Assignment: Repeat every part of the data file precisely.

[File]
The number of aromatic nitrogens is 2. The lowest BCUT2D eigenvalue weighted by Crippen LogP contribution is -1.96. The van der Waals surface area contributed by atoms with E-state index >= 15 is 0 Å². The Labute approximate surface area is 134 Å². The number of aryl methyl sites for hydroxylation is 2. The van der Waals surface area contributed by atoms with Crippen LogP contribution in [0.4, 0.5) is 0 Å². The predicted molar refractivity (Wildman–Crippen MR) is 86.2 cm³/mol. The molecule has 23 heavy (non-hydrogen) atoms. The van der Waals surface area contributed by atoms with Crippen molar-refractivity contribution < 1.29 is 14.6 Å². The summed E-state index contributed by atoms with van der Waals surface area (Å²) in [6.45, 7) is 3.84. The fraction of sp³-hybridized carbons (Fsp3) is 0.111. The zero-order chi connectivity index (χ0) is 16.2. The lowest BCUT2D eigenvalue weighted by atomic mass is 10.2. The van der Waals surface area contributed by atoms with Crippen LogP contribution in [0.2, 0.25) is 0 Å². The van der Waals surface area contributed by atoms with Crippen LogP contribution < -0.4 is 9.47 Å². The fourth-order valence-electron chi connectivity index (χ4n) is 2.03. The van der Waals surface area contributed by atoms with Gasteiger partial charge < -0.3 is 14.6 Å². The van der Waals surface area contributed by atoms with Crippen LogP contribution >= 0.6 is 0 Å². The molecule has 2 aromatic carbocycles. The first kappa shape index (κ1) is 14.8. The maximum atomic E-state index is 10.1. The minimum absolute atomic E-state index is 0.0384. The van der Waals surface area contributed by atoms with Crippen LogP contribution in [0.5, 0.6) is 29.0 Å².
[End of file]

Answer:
The number of aromatic nitrogens is 2. The lowest BCUT2D eigenvalue weighted by Crippen LogP contribution is -1.96. The van der Waals surface area contributed by atoms with E-state index >= 15 is 0 Å². The Labute approximate surface area is 134 Å². The number of aryl methyl sites for hydroxylation is 2. The van der Waals surface area contributed by atoms with Crippen LogP contribution in [0.4, 0.5) is 0 Å². The predicted molar refractivity (Wildman–Crippen MR) is 86.2 cm³/mol. The molecule has 23 heavy (non-hydrogen) atoms. The van der Waals surface area contributed by atoms with Crippen molar-refractivity contribution < 1.29 is 14.6 Å². The summed E-state index contributed by atoms with van der Waals surface area (Å²) in [6.45, 7) is 3.84. The fraction of sp³-hybridized carbons (Fsp3) is 0.111. The zero-order chi connectivity index (χ0) is 16.2. The lowest BCUT2D eigenvalue weighted by atomic mass is 10.2. The van der Waals surface area contributed by atoms with Crippen LogP contribution in [0.2, 0.25) is 0 Å². The van der Waals surface area contributed by atoms with Crippen LogP contribution < -0.4 is 9.47 Å². The fourth-order valence-electron chi connectivity index (χ4n) is 2.03. The van der Waals surface area contributed by atoms with Gasteiger partial charge < -0.3 is 14.6 Å². The van der Waals surface area contributed by atoms with Crippen LogP contribution >= 0.6 is 0 Å². The molecule has 2 aromatic carbocycles. The first kappa shape index (κ1) is 14.8. The maximum atomic E-state index is 10.1. The minimum absolute atomic E-state index is 0.0384. The van der Waals surface area contributed by atoms with Crippen LogP contribution in [0.5, 0.6) is 29.0 Å².